Five minutes go by. His challenge is unheard. There is no God. The room turns into pandemonium. Onlooking believers cannot believe such callous irreverence. While the room turns into chaos, available and gorgeous Ida Dalser gazes awe-stricken from the back of the room, holding back a wry smile that never fades from her eyes. She can't believe what she has just witnessed -- a commanding and handsome young speaker who can totally overpower the opinions and revered worldview of others. His hold over her is firmly planted.

If only she'd realized his message before so quickly falling in love. If she'd realized the danger rather than be so quickly stricken at his aura, his ability to intimidate and trounce -- maybe then she wouldn't have loved a man who would ruin her life. She could have avoided his deception and all those endless, now empty, erotic nights, bypassing the damage of bringing a child into the world where a father's first love is for "the cause" -- making life for the boy worse than a "fatherless" one, but that of being known but unlovable by the one that should have loved him the most.

Maybe she wouldn't have discovered the wife, and maybe then he wouldn't have betrayed both her and their son. Maybe she'd never have known the cold confines of an insane asylum, with her little boy far from her reach, growing up in an isolated orphanage.

Dalser and son Benito were a historical foreshadowing of a bulldozing figure who dictated them into non-existence while gaining power to dictate over all. The figure is Benito Mussolini, Il Duce. He will rule and wreck Italy in the same agnostic and unapologetic way that he ruled and wrecked this estranged woman and their son. But Vincere is less about his rise to fascism and political control, and more about two who are left in the wake of his rise. Stunning performances bring Dalser and Benito to the front of this conspiratorial epic.

Vincere is a throttling film based on this true-to-life "secret." It is the second new Italian film I've seen in the past month to fully blow my mind. It is highly stylized, weaving all kinds of archived Italian WWI footage and an outrageously over-the-top operatic score into a melodrama that puts actress Giovanna Mezzogiorno (Facing Windows and Don't Tell) in a role that threatens to tear her character apart.

Like I Am Love, the foreign-language masterpiece still on urban screens, Vincere uses a classic film approach to make its case -- the language of the medium relating to itself -- but here it is abundant and much more obvious, with characters in movie houses taking in film screenings and news reels in a young and burgeoning film era.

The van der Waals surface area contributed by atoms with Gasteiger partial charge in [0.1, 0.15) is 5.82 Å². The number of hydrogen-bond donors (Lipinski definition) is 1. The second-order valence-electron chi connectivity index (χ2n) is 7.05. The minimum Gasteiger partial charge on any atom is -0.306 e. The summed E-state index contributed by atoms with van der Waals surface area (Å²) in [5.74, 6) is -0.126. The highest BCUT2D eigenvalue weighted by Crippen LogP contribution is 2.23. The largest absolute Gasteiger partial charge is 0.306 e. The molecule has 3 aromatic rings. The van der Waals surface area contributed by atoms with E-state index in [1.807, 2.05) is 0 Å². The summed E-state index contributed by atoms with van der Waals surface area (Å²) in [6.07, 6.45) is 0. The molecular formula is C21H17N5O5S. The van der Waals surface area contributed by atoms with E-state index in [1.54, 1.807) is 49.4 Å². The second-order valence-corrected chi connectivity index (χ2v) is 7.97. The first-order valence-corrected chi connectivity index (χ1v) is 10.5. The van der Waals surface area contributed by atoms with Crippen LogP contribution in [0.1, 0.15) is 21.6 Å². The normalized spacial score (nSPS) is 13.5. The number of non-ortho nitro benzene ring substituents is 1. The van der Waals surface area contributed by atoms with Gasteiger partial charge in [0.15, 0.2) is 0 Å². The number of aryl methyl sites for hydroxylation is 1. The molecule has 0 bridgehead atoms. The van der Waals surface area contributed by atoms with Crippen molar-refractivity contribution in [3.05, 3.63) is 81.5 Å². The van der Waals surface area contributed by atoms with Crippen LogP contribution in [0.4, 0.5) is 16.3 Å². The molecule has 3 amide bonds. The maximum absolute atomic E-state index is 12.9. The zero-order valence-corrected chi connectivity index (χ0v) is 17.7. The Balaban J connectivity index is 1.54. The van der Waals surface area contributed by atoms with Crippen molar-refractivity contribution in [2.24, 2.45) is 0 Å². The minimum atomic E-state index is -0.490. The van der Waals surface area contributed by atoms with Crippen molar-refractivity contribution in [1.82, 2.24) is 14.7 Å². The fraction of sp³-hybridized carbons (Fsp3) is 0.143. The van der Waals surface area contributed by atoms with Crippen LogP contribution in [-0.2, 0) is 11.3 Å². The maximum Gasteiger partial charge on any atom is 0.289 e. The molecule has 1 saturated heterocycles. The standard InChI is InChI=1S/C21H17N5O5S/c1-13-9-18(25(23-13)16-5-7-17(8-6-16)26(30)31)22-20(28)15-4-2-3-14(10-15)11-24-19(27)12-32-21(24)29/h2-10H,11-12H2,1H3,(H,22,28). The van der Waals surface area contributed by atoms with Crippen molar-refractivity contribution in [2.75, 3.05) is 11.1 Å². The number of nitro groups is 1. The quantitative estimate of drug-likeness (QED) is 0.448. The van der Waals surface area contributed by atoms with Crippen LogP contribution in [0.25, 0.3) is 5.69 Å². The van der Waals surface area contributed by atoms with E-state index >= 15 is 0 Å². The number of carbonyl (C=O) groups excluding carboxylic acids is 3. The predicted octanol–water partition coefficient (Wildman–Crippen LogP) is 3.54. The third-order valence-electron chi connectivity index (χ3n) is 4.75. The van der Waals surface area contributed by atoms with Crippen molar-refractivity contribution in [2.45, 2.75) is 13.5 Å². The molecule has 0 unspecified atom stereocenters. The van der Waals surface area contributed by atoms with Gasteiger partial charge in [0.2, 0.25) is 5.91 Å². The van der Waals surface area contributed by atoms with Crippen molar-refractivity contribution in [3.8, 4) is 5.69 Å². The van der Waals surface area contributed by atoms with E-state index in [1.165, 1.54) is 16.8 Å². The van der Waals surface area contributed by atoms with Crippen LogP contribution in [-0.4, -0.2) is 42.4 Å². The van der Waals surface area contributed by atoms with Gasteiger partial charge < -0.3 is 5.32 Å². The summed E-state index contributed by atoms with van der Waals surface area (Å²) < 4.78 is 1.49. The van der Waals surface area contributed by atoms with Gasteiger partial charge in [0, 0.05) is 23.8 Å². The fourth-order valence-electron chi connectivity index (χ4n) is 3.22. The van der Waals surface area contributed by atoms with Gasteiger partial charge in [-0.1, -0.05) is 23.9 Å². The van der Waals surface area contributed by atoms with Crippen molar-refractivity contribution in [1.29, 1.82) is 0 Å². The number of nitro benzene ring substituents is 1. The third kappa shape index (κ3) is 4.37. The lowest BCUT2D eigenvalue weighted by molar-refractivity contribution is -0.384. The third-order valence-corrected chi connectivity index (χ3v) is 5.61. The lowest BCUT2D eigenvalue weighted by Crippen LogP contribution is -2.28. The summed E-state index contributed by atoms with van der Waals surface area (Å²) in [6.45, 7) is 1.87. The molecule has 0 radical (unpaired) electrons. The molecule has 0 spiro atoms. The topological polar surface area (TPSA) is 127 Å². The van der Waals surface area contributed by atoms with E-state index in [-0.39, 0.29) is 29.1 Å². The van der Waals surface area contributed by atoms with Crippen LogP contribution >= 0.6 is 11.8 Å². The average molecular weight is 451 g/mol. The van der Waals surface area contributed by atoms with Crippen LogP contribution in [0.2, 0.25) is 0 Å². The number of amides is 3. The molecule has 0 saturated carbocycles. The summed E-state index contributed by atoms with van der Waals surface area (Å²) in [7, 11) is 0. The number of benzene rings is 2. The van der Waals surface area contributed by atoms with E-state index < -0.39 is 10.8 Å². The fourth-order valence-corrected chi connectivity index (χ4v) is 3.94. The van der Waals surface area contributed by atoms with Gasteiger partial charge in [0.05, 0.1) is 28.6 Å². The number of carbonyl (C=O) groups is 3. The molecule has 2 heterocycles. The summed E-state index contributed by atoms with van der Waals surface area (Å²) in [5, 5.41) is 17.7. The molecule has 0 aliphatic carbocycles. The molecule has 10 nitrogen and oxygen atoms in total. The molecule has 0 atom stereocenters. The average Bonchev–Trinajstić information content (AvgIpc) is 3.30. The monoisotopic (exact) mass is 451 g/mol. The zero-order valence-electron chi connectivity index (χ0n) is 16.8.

Among the many movie house scenes, two key screenings bring empathy to Dalser's betrayal:

Mussolini, wounded from battle, makes a choice for one wife over the other -- both present -- as Christ in his suffering and death flickers sorrowfully overhead in black and white. The movie is Antamoro's Christus, a silent from 1916. Even in his ailing condition Mussolini is unconvinced at the sight of a suffering Savior. He cannot come to terms with his own sin; rather than confronting it, he seeks to hide it or wish it away. Dalser, in full retreat, is devastated.

Later, she is overwhelmed with feeling at a screening of Charlie Chaplin's The Kid. The sentimental story about a jeopardized relationship between a man and child brings her to tears. As the two are reunited at the end of the classic, her very spirit springs to life. It's a scene that reminds us of our own background when relating to the stories of the world. She's touched not only because it is a great story and film, but because it relates to her personal journey.

If Dalser would have stayed quiet about the identity of her son, she may have avoided years of being hidden away in a mental institution. If Benito would have stayed quiet about the identity of his father, he may have avoided death in an asylum, age twenty-six. But the mother and son in Vincere are the kinds of people from which real movies leap to the screen -- the kind who will scream at injustice, and writhe from the core of their being when reality has turned into real fiction. To see them as such reminds us to fight for the oppressed, to strive on in the face of indignity -- to hope beyond all hope for a better and truer world.

New to DVD in the past week, Vincere is a film that I missed in the theater, much to my own dismay. It would have looked larger than life on the big screen. But even seeing it in this format may put it on my year-end list when I reflect on the best of 2010. Between careful acting and hard, heart-felt performances, and expressive stylizing and editing that brings the pupils in your eyes to life, it is an amazing rendering of the other side of Mussolini -- one that is just as wrong, but less known than the side that rose to national power.
Jeanne B.
July 26, 2010
Confusing and depressing
Page 1 of 11
Find us on:                     
Help | About | Jobs | Critics Submission | Press | API | Licensing | Mobile